Implementing an Android application requires developing in Android’s integrated development environment Android Studio and in the Java programming language. To distribute on the Google Play store, Android requires users to go through a similar review process to Apple’s and to purchase a developer license. The one advantage over Apple is the ability to distribute via third-party stores to bypass these checks and costs, though the tradeoffs with user trust is significant.

The advantages and disadvantages of an Android application are similar to those of an iPad application, though Android does have a few additional advantages over Apple. First, Android is a more widespread operating system than Apple, making it more likely that the application will be able to be used. However, the same issue still holds: it is impossible for us to know for sure what devices the user has. The other major advantage is the expertise of the engineers in our group. Most engineers are very familiar with Java, so it would be easy for us to develop this application quickly and move on to testing and improvement.

Final Approach: Web Application

We ultimately chose to develop the application as a website. We utilize the Django Python web framework, which is advantageous for the following reasons:

  1. Django makes it very simple to develop well-organized and high-performing applications
  2. Django is very secure and makes it easy for developers to make safe applications
  3. Django integrates perfectly with databases
  4. Django implements user accounts very well.
  5. Django is written in Python, which is a common and easy-to-use applications well known by all of our engineers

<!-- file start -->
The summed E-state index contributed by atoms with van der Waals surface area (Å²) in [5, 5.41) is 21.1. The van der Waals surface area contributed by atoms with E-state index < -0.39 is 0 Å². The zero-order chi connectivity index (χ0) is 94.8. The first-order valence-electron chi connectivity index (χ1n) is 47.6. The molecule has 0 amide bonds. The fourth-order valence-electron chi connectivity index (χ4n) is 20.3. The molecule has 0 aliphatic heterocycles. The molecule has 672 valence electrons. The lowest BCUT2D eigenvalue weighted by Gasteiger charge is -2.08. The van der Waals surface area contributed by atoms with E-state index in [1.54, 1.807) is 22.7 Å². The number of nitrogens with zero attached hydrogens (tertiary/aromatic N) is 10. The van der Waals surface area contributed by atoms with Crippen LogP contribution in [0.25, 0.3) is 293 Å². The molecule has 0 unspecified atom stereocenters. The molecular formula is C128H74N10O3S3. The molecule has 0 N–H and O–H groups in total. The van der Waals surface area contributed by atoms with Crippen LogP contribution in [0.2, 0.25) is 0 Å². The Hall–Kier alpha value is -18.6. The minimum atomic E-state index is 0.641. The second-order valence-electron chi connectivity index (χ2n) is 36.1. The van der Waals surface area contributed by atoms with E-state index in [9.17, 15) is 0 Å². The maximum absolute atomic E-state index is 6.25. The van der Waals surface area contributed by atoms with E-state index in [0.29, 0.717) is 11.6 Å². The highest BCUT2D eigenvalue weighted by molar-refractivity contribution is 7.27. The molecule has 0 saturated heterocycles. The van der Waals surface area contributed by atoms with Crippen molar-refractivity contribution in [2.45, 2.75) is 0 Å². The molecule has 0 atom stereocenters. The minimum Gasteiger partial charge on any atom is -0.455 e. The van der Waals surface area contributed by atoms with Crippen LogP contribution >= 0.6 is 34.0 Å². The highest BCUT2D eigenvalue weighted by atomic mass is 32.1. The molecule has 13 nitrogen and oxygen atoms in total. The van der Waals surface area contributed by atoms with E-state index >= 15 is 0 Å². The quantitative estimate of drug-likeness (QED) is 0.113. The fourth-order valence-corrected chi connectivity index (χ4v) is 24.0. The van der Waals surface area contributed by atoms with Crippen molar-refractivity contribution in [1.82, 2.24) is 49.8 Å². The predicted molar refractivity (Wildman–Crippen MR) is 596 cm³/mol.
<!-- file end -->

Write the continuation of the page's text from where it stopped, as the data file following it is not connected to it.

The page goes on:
As our backend, we use an Apache server and a MySQL database. As our frontend, we use the Bootstrap CSS framework to quickly and efficiently develop a nice-looking website.

Project Costs
Item Item Description Estimated Expense
Domain Name An internet domain to assign to our website. GoDaddy. $10
Web Hosting Server space to store the application and its back end resources. GoDaddy. $55 (1 year)
Total Estimated Expense   $65

There are several additional advantages to building a web application over an iPad or an Android application. First is accessibility. Though an internet connection would be required for a portable, every user would be able to access the site on any device. We have also provided documentation on how to set up the web site to run on a local machine, thus removing the requirement for internet. The second advantage is that deployment will be much quicker without having to go through the approval process present on the Apple Store. We still take security and privacy seriously, however, and we developed the application to ensure that we protect user and patient information.